Health and Medicine

Anthony Fauci, the “Learned Ignoramus”

In the technocratic, therapeutic, public administration states of modernity, the media, the educational system, and “think-tanks” assume the role of the “New Church,” i.e. the institution responsible for formulating and disseminating the dominant values of the society. And it is the “knowledge industries” (science, medicine, law, technology) that serve as its priesthood, with the “communications industries” (marketing, advertising, public relations) and “human development industries” (from human resources to mental health) being its missionaries.

By Zachary Yost

Mises.Org

As the COVID-19 shutdown across the US continues, one cannot but help see the importance of specialization and the division of labor time and time again, as many Americans deal with true shortages of goods for the first time in their lives. Specialization has allowed us to enjoy a much more prosperous life than we would were we all to do everything ourselves. However, as with everything in this imperfect world, specialization comes with certain tradeoffs that are important to understand. As the unemployment numbers continue to rise by millions more every week, as meager savings are eliminated, and as our highly organized society slides into chaos it is important to understand the way in which an unbalanced intellectual specialization has contributed to bringing about the current crisis.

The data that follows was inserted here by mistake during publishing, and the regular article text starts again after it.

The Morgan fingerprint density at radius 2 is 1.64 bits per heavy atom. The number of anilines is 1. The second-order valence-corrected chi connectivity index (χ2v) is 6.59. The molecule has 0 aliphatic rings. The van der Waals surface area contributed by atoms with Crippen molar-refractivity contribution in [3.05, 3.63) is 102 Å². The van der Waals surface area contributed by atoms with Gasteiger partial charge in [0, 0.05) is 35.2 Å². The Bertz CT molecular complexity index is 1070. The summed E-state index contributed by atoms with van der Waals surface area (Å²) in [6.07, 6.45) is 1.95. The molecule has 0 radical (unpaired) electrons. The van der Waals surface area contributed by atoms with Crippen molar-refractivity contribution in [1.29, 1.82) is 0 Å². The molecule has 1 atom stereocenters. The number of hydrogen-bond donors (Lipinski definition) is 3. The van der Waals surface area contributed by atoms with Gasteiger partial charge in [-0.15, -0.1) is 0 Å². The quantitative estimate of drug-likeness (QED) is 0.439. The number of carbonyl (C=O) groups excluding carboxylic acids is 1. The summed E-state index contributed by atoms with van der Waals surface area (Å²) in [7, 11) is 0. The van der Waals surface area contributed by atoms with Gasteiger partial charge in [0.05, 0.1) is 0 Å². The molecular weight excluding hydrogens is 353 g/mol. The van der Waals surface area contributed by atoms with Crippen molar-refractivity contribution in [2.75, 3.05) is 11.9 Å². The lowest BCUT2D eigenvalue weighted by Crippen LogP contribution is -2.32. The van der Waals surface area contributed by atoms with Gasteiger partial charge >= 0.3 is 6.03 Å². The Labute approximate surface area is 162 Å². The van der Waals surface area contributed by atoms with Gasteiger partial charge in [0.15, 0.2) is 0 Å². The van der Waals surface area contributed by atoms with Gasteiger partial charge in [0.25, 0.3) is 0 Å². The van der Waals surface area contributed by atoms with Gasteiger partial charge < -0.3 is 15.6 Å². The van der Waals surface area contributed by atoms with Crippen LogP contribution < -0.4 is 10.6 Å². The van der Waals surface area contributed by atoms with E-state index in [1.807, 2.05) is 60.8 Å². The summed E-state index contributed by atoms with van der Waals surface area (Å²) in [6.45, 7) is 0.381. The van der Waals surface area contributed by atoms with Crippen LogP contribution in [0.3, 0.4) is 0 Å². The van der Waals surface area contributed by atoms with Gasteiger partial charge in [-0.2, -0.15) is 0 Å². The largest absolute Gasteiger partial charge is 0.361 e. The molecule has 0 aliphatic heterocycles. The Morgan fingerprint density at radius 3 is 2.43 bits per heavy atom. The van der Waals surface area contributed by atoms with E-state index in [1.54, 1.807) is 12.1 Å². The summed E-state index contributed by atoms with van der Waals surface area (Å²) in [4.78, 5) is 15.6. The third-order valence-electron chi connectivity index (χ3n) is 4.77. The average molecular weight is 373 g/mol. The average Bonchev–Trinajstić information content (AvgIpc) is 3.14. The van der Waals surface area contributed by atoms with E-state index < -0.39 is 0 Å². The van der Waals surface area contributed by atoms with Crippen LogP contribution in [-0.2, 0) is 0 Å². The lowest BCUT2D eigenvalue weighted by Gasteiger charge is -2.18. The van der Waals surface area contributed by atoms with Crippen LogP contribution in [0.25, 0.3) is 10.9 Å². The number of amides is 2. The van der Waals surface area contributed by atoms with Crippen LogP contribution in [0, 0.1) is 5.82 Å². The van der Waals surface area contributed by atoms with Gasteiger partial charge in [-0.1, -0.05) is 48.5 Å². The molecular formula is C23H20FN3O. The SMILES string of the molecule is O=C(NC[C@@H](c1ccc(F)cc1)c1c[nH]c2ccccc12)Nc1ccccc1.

In his 1930 book The Revolt of the Masses, Spanish philosopher José Ortega y Gasset addresses what he considers to be a strange byproduct of the prevalence of specialization in everything, specifically the intellectual sphere. “Previously,” he writes, “men could be divided simply into the learned and the ignorant, those more or less the one, and those more or less the other.” Now, however, a new kind of person has emerged, “an extraordinarily strange kind of man,” who cannot be called “learned for he is formally ignorant of all that does not enter into his specialty,” yet at the same time cannot be considered “ignorant because he is ‘a scientist’ who ‘knows’ very well his own tiny portion of the universe.” Thus, Ortega y Gasset says that the only fitting name for such a person is a “learned ignoramus.”

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